On the analysis of firms' cash flows

James Arvid Ohlson, Jagadison K. Aier

Research output: Journal article publicationJournal articleAcademic researchpeer-review

6 Citations (Scopus)


This paper revisits the whys and hows of cash flows analysis. In a context of equity valuation, we consider three aspects. First, we consider why there is demand for an analysis of cash flows that complements generally accepted accounting principles' (GAAP's) income statement. The issues here pertain to the ambiguity inherent in accruals, primarily due to current and past nonrecurring items, and how one assesses the quality of earnings. Second, we suggest how an analysis of cash flows should be done to assess the extent of biases in accruals. We propose a framework of modified cash accounting (MCA) that satisfies a crucial property: it works just like a regular income statement except that it eschews all accruals. Because an MCA statement depends on consecutive balance sheets (like any standard accounting framework), the core of MCA hinges on what assets and liabilities have been qualified as cash, approximate cash, and the negative thereof. It differs from GAAP's statement of cash flows because it relies on a broader concept of "cash", and MCA has a clear format like an income statement. The paper motivates and shows in some detail how one develops an MCA statement. A final issue deals with how one can assess the quality of a (GAAP) earnings statement by comparing it with an MCA statement. We start from the observation that MCA earnings and GAAP earnings should be the same under the ideal condition when the firm is in a steady state. We then discuss how one can estimate a firm's current-period growth and use this to estimate a normal accrual; this number can then be added to MCA's earnings to obtain a bottom line that compares with GAAP's earnings.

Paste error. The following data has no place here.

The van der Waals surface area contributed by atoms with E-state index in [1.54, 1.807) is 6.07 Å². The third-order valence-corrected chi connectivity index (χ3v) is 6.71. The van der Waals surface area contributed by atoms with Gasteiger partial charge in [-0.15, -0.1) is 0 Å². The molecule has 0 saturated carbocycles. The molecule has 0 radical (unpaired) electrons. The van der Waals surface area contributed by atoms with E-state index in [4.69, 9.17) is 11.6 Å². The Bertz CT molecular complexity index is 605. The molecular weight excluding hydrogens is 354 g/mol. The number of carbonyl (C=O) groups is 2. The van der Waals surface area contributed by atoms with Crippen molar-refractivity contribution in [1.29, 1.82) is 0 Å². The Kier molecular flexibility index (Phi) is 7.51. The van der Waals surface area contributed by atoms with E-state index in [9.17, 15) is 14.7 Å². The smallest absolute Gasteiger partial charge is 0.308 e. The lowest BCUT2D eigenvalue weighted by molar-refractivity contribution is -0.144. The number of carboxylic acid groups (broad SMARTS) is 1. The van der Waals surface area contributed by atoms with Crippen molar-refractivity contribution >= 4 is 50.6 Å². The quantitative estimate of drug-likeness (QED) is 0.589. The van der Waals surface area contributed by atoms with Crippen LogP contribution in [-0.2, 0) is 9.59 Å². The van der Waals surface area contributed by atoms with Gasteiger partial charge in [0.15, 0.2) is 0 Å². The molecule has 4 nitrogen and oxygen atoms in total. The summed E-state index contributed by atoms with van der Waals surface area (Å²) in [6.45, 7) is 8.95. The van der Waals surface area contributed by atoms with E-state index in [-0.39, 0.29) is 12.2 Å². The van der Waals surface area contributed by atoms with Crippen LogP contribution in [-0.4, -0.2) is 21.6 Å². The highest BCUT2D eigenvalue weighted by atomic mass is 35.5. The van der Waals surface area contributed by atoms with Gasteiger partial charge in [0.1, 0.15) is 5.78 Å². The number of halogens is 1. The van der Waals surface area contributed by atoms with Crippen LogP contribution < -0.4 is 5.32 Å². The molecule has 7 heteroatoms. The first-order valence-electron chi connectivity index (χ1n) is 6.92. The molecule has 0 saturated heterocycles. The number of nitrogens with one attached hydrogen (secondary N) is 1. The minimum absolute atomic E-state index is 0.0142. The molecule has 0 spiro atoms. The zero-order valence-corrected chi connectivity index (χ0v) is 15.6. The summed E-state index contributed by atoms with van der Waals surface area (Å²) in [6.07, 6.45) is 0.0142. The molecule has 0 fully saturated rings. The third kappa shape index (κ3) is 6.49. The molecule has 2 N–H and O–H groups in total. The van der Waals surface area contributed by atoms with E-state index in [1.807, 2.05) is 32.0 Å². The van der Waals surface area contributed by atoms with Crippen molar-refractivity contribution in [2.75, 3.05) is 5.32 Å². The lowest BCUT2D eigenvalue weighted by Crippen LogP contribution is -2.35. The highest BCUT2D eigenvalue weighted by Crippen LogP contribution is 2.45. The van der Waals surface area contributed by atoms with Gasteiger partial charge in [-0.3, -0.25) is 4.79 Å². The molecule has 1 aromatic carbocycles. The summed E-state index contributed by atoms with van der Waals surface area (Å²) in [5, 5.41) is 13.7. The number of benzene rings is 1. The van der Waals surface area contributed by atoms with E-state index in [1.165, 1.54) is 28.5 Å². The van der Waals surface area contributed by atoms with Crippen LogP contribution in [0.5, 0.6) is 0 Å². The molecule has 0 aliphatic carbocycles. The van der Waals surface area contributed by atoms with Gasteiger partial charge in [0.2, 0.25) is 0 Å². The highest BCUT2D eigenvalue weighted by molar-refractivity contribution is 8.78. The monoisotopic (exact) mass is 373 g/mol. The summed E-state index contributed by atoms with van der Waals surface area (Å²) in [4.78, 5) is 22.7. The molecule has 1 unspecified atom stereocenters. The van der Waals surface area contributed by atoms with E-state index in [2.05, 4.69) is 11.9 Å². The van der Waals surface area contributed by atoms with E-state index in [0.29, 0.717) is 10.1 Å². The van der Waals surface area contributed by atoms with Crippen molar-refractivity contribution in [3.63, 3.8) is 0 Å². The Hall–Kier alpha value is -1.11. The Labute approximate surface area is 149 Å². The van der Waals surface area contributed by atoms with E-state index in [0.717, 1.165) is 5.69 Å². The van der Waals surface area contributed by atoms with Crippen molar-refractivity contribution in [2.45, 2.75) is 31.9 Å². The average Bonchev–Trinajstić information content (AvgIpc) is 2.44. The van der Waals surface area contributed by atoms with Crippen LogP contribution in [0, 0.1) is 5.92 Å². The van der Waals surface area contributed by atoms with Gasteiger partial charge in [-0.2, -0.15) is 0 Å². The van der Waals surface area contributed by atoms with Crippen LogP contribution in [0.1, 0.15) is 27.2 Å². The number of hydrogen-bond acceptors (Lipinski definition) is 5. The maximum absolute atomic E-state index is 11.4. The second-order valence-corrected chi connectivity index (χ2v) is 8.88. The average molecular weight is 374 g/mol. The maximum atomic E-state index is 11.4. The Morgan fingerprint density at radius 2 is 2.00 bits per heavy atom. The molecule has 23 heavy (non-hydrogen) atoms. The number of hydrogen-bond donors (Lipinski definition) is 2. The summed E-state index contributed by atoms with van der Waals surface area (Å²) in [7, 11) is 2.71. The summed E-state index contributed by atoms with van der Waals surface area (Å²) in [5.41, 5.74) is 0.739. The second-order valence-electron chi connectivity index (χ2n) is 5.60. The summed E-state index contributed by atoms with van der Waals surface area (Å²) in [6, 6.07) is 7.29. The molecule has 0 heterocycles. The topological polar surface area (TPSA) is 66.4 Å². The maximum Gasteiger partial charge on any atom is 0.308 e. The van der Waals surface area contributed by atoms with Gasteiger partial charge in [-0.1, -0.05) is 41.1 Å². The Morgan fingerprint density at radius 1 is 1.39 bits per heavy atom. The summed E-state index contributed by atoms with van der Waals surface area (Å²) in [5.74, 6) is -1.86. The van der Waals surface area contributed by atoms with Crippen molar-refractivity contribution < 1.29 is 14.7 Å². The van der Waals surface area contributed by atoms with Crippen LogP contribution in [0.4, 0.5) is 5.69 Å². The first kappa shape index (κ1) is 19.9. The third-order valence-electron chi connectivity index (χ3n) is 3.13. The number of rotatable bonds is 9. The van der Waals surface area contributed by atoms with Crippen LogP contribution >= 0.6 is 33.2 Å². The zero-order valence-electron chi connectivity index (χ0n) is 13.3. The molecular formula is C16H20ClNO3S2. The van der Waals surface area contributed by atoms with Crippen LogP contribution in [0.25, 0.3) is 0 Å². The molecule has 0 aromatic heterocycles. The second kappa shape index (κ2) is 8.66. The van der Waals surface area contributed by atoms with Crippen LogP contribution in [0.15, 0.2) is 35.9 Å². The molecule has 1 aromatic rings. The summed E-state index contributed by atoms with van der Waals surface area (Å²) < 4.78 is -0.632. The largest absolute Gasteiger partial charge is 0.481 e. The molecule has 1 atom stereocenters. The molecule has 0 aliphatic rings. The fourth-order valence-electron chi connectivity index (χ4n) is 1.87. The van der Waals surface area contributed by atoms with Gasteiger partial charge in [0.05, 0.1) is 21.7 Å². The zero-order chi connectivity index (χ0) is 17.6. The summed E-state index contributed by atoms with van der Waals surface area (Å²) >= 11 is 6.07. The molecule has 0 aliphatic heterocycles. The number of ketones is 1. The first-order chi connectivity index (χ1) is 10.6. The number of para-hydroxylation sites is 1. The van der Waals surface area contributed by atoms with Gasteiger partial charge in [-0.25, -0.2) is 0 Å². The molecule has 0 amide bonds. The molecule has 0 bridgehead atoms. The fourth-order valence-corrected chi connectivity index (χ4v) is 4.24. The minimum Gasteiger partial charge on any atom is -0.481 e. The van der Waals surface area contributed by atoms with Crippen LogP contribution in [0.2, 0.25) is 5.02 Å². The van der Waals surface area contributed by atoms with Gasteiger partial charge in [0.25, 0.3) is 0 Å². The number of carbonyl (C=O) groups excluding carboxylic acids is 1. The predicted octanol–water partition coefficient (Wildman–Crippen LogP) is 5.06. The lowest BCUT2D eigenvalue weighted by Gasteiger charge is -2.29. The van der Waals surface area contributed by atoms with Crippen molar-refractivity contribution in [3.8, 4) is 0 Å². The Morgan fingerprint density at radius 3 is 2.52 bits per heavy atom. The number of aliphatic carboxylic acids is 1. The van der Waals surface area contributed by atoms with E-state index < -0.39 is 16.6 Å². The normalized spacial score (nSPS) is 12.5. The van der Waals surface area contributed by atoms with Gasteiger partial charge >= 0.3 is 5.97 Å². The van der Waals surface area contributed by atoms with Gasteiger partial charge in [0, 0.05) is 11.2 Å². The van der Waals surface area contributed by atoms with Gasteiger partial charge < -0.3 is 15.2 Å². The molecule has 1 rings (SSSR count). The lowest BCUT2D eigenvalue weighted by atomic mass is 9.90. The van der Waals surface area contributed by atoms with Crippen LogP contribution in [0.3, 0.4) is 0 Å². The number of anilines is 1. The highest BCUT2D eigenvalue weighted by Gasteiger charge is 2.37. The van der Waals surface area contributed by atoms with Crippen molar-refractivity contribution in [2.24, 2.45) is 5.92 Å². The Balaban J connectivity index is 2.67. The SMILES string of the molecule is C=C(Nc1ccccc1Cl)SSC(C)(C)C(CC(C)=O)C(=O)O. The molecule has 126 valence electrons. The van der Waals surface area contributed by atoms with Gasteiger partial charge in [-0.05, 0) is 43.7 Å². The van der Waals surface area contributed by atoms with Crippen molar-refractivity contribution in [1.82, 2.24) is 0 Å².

Original languageEnglish
Pages (from-to)1091-1114
Number of pages24
JournalContemporary Accounting Research
Issue number4
Publication statusPublished - 1 Dec 2009
Externally publishedYes


  • Cash earnings
  • Modified cash accounting
  • Normal accrual
  • Quality of earnings

ASJC Scopus subject areas

  • Finance
  • Accounting
  • Economics and Econometrics


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